Meanwhile, our Risen Jesus has been seen by no mortal eye; he has sped to his most holy Mother. He is the Son of God; he is the vanquisher of death; but he is, likewise, the Son of Mary. She stood near him to the last, uniting the sacrifice of her Mother's heart with that he made upon the cross: it is just, therefore, that she should be the first to partake of the joy of his Resurrection.
The Gospel does not relate the apparition thus made by Jesus to his Mother, whereas all the others are fully described. It is not difficult to assign the reason. The other apparitions were intended as proofs of the Resurrection; this to Mary was dictated by the tender love borne to her by her Son. Both nature and grace required that his first visit should be to such a Mother, and Christian hearts dwell with delight on the meditation of the mystery. There was not need of its being mentioned in the Gospel; the tradition of the holy Fathers, beginning with St Ambrose, bears sufficient testimony to it; and even had they been silent, our hearts would have told it us.
And why was it that our Saviour rose from the tomb so early on the day he had fixed for his Resurrection? It was because his filial love was impatient to satisfy the vehement longings of his dearest and most afflicted Mother. Such is the teaching of many pious and learned writers; and who that knows aught of Jesus and Mary could refuse to accept it?For Saturday, the vigil of the Feast of Divine Mercy, we are offered this extract from Adrienne von Speyr's meditations on the Gospel of St Mark: Mark, Meditations for a Community. Adrienne comments on the text "He appeared first to Mary of Magdala":
The Lord appears first to the former sinner. She is the first to experience his being alive. And from this, she comprehends the cross. All the sins of the world, also her own, which were so visible, struck the Lord on the cross. But because she is no longer a sinner but, rather, was converted by the Lord already before the cross, he appears to her. She is surely to embody in her person the absolution that is granted to all sinners on the cross.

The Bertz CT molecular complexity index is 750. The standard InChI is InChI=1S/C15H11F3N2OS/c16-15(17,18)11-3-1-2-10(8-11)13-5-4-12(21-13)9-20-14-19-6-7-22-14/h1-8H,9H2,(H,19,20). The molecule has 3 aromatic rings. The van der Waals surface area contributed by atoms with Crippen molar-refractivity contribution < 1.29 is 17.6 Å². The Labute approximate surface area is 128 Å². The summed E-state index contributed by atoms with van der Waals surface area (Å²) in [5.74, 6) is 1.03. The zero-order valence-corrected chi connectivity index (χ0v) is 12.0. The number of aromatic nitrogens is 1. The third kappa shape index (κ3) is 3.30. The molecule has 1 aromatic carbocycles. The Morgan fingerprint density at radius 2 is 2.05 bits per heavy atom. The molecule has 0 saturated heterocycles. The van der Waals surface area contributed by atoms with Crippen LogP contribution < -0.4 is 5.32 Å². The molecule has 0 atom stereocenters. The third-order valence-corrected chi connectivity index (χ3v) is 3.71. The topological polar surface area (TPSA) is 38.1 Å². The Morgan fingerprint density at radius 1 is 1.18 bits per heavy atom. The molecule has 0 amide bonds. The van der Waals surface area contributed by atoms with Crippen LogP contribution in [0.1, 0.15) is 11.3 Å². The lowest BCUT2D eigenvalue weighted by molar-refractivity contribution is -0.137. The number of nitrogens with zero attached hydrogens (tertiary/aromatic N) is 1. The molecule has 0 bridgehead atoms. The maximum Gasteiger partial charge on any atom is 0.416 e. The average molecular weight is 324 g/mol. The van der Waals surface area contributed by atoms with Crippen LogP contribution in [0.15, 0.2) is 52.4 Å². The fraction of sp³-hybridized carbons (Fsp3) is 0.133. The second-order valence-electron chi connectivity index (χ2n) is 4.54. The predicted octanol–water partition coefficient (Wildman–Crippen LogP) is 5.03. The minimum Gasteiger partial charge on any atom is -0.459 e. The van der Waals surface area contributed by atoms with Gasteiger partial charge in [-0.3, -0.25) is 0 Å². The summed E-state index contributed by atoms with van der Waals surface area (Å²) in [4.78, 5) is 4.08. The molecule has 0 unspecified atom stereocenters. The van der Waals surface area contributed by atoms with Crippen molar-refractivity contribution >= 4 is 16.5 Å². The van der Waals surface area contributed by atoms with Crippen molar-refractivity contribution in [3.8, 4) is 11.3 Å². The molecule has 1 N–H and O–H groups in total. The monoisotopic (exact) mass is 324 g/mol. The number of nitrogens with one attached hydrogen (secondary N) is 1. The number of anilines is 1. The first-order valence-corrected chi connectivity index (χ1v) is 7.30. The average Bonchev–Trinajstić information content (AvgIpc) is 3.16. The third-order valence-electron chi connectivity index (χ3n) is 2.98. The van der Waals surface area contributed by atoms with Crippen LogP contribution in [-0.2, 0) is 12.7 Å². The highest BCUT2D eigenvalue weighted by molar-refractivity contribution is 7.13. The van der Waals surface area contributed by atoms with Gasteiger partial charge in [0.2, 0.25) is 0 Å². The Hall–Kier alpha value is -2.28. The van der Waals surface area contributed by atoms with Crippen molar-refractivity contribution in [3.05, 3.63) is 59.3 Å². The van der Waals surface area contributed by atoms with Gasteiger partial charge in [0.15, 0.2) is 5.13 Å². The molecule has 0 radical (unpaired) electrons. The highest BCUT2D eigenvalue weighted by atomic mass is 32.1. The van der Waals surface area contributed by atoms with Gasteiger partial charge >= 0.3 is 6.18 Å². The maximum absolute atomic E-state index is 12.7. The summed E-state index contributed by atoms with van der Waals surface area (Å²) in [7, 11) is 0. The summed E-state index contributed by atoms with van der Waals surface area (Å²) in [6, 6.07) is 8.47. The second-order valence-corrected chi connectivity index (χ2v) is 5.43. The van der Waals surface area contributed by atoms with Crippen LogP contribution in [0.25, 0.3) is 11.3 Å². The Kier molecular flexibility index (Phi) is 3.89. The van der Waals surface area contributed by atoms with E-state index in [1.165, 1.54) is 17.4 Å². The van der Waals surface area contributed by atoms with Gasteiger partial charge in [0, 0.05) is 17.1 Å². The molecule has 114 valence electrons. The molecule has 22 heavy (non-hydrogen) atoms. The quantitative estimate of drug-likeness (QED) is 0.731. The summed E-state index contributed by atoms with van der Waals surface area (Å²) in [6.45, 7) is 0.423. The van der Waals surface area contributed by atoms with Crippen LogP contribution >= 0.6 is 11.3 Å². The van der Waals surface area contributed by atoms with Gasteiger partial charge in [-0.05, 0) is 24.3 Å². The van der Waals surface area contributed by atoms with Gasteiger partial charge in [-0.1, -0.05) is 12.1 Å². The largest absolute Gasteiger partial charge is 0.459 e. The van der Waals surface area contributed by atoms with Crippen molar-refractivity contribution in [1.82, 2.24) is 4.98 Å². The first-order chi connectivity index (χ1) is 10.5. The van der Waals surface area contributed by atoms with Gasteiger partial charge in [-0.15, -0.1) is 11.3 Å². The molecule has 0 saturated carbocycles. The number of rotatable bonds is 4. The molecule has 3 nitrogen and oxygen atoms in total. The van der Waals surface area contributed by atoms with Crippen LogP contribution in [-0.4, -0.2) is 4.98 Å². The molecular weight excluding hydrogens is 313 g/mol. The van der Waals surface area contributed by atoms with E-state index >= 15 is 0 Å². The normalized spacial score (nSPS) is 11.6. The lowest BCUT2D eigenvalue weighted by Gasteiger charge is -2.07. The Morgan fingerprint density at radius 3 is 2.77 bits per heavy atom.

But beyond this, the Lord placed her under the cross as one who has been converted, as one who loves and does penance in a very profound union of her suffering with his suffering and also of her suffering with the suffering of his Mother. And if the Holy Spirit has found it right to leave the Mother's suffering in mystery and not to mention her joy at the Resurrection of her Son, then it is as if Mary Magdalene is sent ahead in order to represent all those who suffered together directly with the Crucified, above all, the Mother of the Lord. From the outside, she remains, above all, the former sinner, who with the apparition on Easter morning receives the certainty of absolution for the whole Church.Adrienne gives an account of Mary's joy at the Resurrection in a chapter of her book The Handmaid of the Lord entitled "Easter". Her words very carefully nuance the primacy of Mary's joy and the absence of a physical apparition.
On Easter morning [the Virgin Mary] is again, as she once was at the angel's apparition, sheer open expectation. She does not anticipate any particular apparition. But her faith is so open that anything can appear within it space. And there he stands before her, her Son in the glory of God, and he fills this space with a fullness which surpasses all human senses. He not only fills the emptiness at hand; he fills it to overflowing, in the way the Godhead brims over man's every expectation. Her first Yes to the angel, her first joy at the conception, her first jubilation in the Magnificat, are like a tiny human beginning compared with this storm of the Easter assent and this fire of a new Magnificat. The first Yes to the angel was full of responsibility for the future. It was spoken wholly in joy, but with the background of the coming suffering as the price she was to pay for this joy in her conception. But the joy of the new assent is so great, it so outshines all else, that it can survey as if from a mountain peak all past suffering and separations and those which are perhaps to come..... She could formulate and utter her first assent herself - could give it expression in the song of the Magnificat. Her new Yes is nameless. It flows into the eternal Yes of God himself like a river into the sea and is washed over and absorbed by it. What she says now is a jubilation that is beyond words.The two writers do come from very different times, and very different contexts, in the life of the Church, which may go some way to explaining their difference in perspective. But I do find Adrienne von Speyr more compelling than Dom Gueranger.